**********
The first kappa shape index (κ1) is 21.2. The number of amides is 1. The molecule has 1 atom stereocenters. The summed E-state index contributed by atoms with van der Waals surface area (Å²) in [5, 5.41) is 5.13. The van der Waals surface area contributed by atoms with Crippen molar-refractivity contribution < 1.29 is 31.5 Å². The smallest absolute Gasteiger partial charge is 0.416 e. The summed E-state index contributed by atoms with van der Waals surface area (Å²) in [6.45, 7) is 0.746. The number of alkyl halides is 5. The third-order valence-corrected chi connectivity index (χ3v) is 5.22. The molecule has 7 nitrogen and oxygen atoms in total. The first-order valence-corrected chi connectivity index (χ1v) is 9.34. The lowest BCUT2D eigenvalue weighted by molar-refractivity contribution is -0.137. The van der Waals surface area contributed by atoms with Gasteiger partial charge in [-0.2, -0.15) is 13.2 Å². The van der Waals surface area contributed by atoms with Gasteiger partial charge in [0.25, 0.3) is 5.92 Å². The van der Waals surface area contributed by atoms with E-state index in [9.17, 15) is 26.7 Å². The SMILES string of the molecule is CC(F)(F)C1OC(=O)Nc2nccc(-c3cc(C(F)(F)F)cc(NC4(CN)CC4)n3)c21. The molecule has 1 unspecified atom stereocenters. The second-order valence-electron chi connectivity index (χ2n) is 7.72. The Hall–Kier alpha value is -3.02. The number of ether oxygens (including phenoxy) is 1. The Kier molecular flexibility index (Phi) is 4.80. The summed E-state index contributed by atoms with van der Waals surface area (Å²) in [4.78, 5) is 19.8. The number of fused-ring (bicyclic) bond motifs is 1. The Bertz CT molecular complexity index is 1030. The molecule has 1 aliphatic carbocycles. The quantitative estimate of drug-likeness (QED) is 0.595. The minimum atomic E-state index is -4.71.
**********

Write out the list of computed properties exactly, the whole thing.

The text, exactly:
The first kappa shape index (κ1) is 21.2. The number of amides is 1. The molecule has 1 atom stereocenters. The summed E-state index contributed by atoms with van der Waals surface area (Å²) in [5, 5.41) is 5.13. The van der Waals surface area contributed by atoms with Crippen molar-refractivity contribution < 1.29 is 31.5 Å². The smallest absolute Gasteiger partial charge is 0.416 e. The summed E-state index contributed by atoms with van der Waals surface area (Å²) in [6.45, 7) is 0.746. The number of alkyl halides is 5. The third-order valence-corrected chi connectivity index (χ3v) is 5.22. The molecule has 7 nitrogen and oxygen atoms in total. The first-order valence-corrected chi connectivity index (χ1v) is 9.34. The lowest BCUT2D eigenvalue weighted by molar-refractivity contribution is -0.137. The van der Waals surface area contributed by atoms with Gasteiger partial charge in [-0.2, -0.15) is 13.2 Å². The van der Waals surface area contributed by atoms with Gasteiger partial charge in [0.25, 0.3) is 5.92 Å². The van der Waals surface area contributed by atoms with E-state index in [9.17, 15) is 26.7 Å². The SMILES string of the molecule is CC(F)(F)C1OC(=O)Nc2nccc(-c3cc(C(F)(F)F)cc(NC4(CN)CC4)n3)c21. The molecule has 1 unspecified atom stereocenters. The second-order valence-electron chi connectivity index (χ2n) is 7.72. The Hall–Kier alpha value is -3.02. The number of ether oxygens (including phenoxy) is 1. The Kier molecular flexibility index (Phi) is 4.80. The summed E-state index contributed by atoms with van der Waals surface area (Å²) in [4.78, 5) is 19.8. The number of fused-ring (bicyclic) bond motifs is 1. The Bertz CT molecular complexity index is 1030. The molecule has 1 aliphatic carbocycles. The quantitative estimate of drug-likeness (QED) is 0.595. The minimum atomic E-state index is -4.71.